Archive for September, 2012

Microsoft patches IE zero-day and Flash flaws in IE 10

September 21, 2012

Microsoft has delivered on its promise and has issued a security update for Internet Explorer to address the zero-day memory-corruption vulnerability in versions 9 and earlier that is currently being exploited in attacks.

The update also takes care of four privately disclosed vulnerabilities that are currently not being exploited.

In addition to this, Microsoft has also released an update for Adobe Flash Player in Internet Explorer 10 on all supported editions of Windows 8 and Windows Server 2012, in order to close two vulnerabilities that could allow remote code execution.

One of them – CVE-2012-1535 – is currently exploited by the Elderwood gang – a hacker group whose activities have been recently exposed by Symantec researchers.

“We recognize there has been some discussion about our update process as it relates to Adobe Flash Player. Microsoft is committed to taking the appropriate actions to help protect our customers and we are working closely with Adobe to deliver quality protections that are aligned with Adobe’s update process,” commented Yunsun Wee, director of Microsoft Trustworthy Computing.

He also announced that with respect to Adobe Flash Player in Internet Explorer 10, users can expect regular updates on a quarterly basis, and additional unscheduled updates if the threat landscape requires it.

“Internet Explorer zero-days have been very rare in recent months. The last IE zero-day was in December of 2010 and it was patched in the February, 2011 patch Tuesday. The good news is that zero days are becoming far less frequent across all Microsoft products,” Andrew Storms, director of security operations for nCircle, commented for Help Net Security.

“Microsoft’s ability to go from advisory to patch release so quickly demonstrates their commitment to providing customers with a secure computing environment. Earlier this year, Microsoft stated that they had enough resources to deliver an IE patch every month if necessary. Those additional resources certainly helped them deliver this patch in record time.”

Users who have not enabled automatic updating are advised to manually check for updates and download and install both of today’s updates as soon as possible.

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Exploit Released for Zero-Day in Internet Explorer

September 18, 2012

A working exploit that takes advantage of a previously unknown critical security hole in Internet Explorer has been published online. Experts say the vulnerability is being actively exploited in the wild, and that it appears to be connected to the same group of Chinese hackers responsible for unleashing a pair of Java zero-day exploits late last month.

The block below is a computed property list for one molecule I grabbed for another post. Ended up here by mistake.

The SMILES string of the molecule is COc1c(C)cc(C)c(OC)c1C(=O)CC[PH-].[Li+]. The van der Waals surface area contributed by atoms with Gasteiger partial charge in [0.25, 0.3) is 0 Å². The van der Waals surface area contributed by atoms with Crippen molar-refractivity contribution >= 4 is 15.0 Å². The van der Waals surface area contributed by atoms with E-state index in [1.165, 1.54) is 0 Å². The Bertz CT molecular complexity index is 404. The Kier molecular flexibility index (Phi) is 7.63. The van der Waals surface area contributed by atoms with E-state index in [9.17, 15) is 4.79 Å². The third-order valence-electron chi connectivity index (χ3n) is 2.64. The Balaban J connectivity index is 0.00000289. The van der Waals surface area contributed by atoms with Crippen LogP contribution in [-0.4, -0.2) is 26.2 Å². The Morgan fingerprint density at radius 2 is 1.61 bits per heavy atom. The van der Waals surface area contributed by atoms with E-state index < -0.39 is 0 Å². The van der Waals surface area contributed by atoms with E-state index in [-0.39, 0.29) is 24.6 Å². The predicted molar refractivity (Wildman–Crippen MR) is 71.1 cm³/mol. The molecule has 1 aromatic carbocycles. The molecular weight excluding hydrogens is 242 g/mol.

Researchers at security vulnerability testing firm Rapid7 have added a new module to the company’s free Metasploit framework that allows users to successfully attack the vulnerability on Internet Explorer versions 7, 8 and 9 on Windows XPVista and 7.

“Computers can get compromised simply by visiting a malicious website, which gives the attacker the same privileges as the current user,” Rapid7 researcher “sinn3r” wrote on the firm’s blog. “Since Microsoft has not released a patch for this vulnerability yet, Internet users are strongly advised to switch to other browsers, such as Chrome or Firefox, until a security update becomes available. The exploit had already been used by malicious attackers in the wild before it was published in Metasploit. The associated vulnerability puts about 41% of Internet users in North America and 32% world-wide at risk.”

News of the IE exploit surfaced at the blog of security researcher and blogger Eric Romang, who said he discovered the attack code while examining a Web server recently used by Chinese hackers to launch targeted attacks via zero-day Java vulnerabilities that were patched by Oracle last month. Romang and other experts have connected the sites serving those Java exploits to the Nitro attacks of 2011, espionage attacks directed against at least 48 chemical and defense companies.

I suspect Microsoft is preparing an advisory about this threat, and will update this post when I receive a response. Until an official fix is available, IE users would be wise to surf with another browser.

Millions of websites disappear from the internet

September 10, 2012

Blame GoDaddyGoDaddy.com, the largest domain registrar in the world, has suffered a major failure of some kind in its DNS services. GoDaddy.com manages approximately 53 million domain names, though not all rely on GoDaddy’s DNS services. Those that do use its DNS service and hosting service have been knocked completely offline (websites which only use GoDaddy for DNS but not hosting may still accessible via IP address.)

So, if your favorite website has been down today, this might be why; also any e-mail sent to an affected domainmay or may not be delivered. And to add a wrinkle, Anonymous has claimed responsibility, though this has not been confirmed.

Further reading:
GoDaddy’s Official Twitter page
Internet Storm Center daily diary

http://wtvr.com/2012/09/10/hacker-cripples-large-part-of-internet-with-godaddy-attack/
http://www.wired.com/wiredenterprise/2012/09/godaddy-goes-down/
http://blogs.wsj.com/digits/2012/09/10/godaddy-has-glitches-anonymous-claims-responsibility/ […]